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Accessibility as a Best Practice in Aquatics Programming

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While ADA compliance might be a mandate for your facility, to truly serve your whole community, you should count accessible aquatic programming among your best practices. Swimming isn’t just for swim teams, and recreation facilities offering a diverse range of swim programs with accessibility in mind put themselves at the forefront of efforts to build healthy, happy communities. Luckily, swim therapy programming is no longer a tough sell, but for proof of the community value or the ROI, consider the following:

There are patrons. Aquatic therapy programs are an excellent way of attracting a wider array of community groups to your facility. As just one example, water is an ideal environment for treating congenital conditions in children, and since parents are such vocal and organized advocates, there’s a high demand for programming that caters to that population. On land, children who have difficulty controlling their head or trunk often require the use of special seating systems for positioning, but the pool helps children take risks without catastrophic consequences, allowing freedom to play, explore and exercise without restraint.

There are precedents. Many national recreation facilities, like YMCAs and Jewish Community Centers, offer a diverse range of swim classes for patrons with special needs, and not just because they happen to have the resources at their disposal. Promoting water competence far and wide has long been in the national spotlight as a public health concern, so this type of programming makes a timely and compelling fundraising pitch for your facility — not to mention the immeasurable value added to your local community.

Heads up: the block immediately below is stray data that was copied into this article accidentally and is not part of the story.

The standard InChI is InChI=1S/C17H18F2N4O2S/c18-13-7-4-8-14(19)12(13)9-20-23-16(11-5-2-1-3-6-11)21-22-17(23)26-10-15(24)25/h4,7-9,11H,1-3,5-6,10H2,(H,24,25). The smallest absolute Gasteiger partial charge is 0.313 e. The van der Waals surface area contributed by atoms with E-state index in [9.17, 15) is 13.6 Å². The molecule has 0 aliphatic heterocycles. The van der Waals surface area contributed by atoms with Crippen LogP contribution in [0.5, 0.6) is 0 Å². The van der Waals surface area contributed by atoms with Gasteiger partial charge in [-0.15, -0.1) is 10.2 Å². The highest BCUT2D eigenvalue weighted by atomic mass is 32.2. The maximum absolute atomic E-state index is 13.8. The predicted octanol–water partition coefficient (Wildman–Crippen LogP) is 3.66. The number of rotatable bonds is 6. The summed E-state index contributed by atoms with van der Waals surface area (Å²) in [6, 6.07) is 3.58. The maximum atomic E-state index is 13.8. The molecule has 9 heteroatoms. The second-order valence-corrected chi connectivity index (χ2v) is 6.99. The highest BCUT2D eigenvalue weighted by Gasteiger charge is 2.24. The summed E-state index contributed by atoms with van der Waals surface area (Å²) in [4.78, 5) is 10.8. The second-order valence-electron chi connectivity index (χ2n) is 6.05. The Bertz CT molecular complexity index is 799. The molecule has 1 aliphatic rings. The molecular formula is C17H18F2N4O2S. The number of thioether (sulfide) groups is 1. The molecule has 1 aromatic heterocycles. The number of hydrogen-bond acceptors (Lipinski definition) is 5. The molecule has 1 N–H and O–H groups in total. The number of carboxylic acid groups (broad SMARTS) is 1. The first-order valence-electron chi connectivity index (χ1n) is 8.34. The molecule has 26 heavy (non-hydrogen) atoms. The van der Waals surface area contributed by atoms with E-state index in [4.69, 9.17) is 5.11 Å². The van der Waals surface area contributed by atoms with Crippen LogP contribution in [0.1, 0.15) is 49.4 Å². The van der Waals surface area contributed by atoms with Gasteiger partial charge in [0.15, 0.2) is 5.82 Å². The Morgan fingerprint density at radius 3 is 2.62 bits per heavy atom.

There are resources. Funding sources for accessibility programming abound, as does scientific research on the health benefits of aquatic activity. And it should come as no surprise, this being the age of networks, that aquatic therapy networks and learn-to-swim initiatives are thriving, too. With this in mind, facilities looking to expand their programming to accessible offerings need only do a little research and pick up the phone to get the ball rolling.

Swimming is one of the only exercise activities your patrons can enjoy for an entire lifetime. Making accessibility an integral part of your programming means keeping your whole community in mind for the entire life of that community. It’s not a new idea, but it’s a necessary practice: to keep your curriculum accessible.

 

Chris Martin is the public relations specialist at the National Swimming Pool Foundation. For a bibliography of resources on how water works for treating congenital conditions, see the full Aquatic Health Benefits Bulletin at nspf.org/healthbenefits.

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